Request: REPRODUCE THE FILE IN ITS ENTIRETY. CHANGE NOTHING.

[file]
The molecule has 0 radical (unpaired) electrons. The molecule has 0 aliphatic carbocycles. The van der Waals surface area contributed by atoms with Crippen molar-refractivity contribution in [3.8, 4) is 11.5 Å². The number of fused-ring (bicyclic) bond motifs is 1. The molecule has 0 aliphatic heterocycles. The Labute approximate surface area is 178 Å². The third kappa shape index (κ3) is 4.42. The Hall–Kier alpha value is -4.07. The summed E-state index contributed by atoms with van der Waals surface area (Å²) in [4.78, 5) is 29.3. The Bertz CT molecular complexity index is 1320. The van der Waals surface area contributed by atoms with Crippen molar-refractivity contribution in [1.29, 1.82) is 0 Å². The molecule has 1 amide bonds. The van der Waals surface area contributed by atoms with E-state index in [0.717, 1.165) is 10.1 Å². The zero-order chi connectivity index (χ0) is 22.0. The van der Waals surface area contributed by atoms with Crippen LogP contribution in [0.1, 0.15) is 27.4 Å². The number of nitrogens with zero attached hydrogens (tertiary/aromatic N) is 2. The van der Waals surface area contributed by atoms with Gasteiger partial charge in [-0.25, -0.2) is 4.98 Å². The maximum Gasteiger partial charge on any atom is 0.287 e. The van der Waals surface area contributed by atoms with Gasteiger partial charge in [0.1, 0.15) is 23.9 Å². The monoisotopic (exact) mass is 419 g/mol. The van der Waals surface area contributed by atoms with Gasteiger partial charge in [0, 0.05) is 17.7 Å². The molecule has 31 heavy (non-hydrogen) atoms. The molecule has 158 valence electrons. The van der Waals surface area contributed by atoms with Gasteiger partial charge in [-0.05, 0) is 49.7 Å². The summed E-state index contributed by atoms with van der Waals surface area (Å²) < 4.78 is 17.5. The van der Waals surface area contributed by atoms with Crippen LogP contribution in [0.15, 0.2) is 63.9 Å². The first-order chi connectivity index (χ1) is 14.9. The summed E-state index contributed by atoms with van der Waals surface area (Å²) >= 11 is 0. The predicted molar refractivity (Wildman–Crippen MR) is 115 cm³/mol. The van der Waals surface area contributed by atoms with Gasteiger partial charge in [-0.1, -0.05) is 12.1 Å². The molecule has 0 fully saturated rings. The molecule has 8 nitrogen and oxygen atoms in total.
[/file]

The molecule has 0 radical (unpaired) electrons. The molecule has 0 aliphatic carbocycles. The van der Waals surface area contributed by atoms with Crippen molar-refractivity contribution in [3.8, 4) is 11.5 Å². The number of fused-ring (bicyclic) bond motifs is 1. The molecule has 0 aliphatic heterocycles. The Labute approximate surface area is 178 Å². The third kappa shape index (κ3) is 4.42. The Hall–Kier alpha value is -4.07. The summed E-state index contributed by atoms with van der Waals surface area (Å²) in [4.78, 5) is 29.3. The Bertz CT molecular complexity index is 1320. The van der Waals surface area contributed by atoms with Crippen molar-refractivity contribution in [1.29, 1.82) is 0 Å². The molecule has 1 amide bonds. The van der Waals surface area contributed by atoms with E-state index in [0.717, 1.165) is 10.1 Å². The zero-order chi connectivity index (χ0) is 22.0. The van der Waals surface area contributed by atoms with Crippen LogP contribution in [0.1, 0.15) is 27.4 Å². The number of nitrogens with zero attached hydrogens (tertiary/aromatic N) is 2. The van der Waals surface area contributed by atoms with Gasteiger partial charge in [-0.25, -0.2) is 4.98 Å². The maximum Gasteiger partial charge on any atom is 0.287 e. The van der Waals surface area contributed by atoms with Gasteiger partial charge in [0.1, 0.15) is 23.9 Å². The monoisotopic (exact) mass is 419 g/mol. The van der Waals surface area contributed by atoms with Gasteiger partial charge in [0, 0.05) is 17.7 Å². The molecule has 31 heavy (non-hydrogen) atoms. The molecule has 158 valence electrons. The van der Waals surface area contributed by atoms with Gasteiger partial charge in [-0.05, 0) is 49.7 Å². The summed E-state index contributed by atoms with van der Waals surface area (Å²) < 4.78 is 17.5. The van der Waals surface area contributed by atoms with Crippen LogP contribution in [0.15, 0.2) is 63.9 Å². The first-order chi connectivity index (χ1) is 14.9. The summed E-state index contributed by atoms with van der Waals surface area (Å²) >= 11 is 0. The predicted molar refractivity (Wildman–Crippen MR) is 115 cm³/mol. The van der Waals surface area contributed by atoms with Gasteiger partial charge in [-0.1, -0.05) is 12.1 Å². The molecule has 0 fully saturated rings. The molecule has 8 nitrogen and oxygen atoms in total.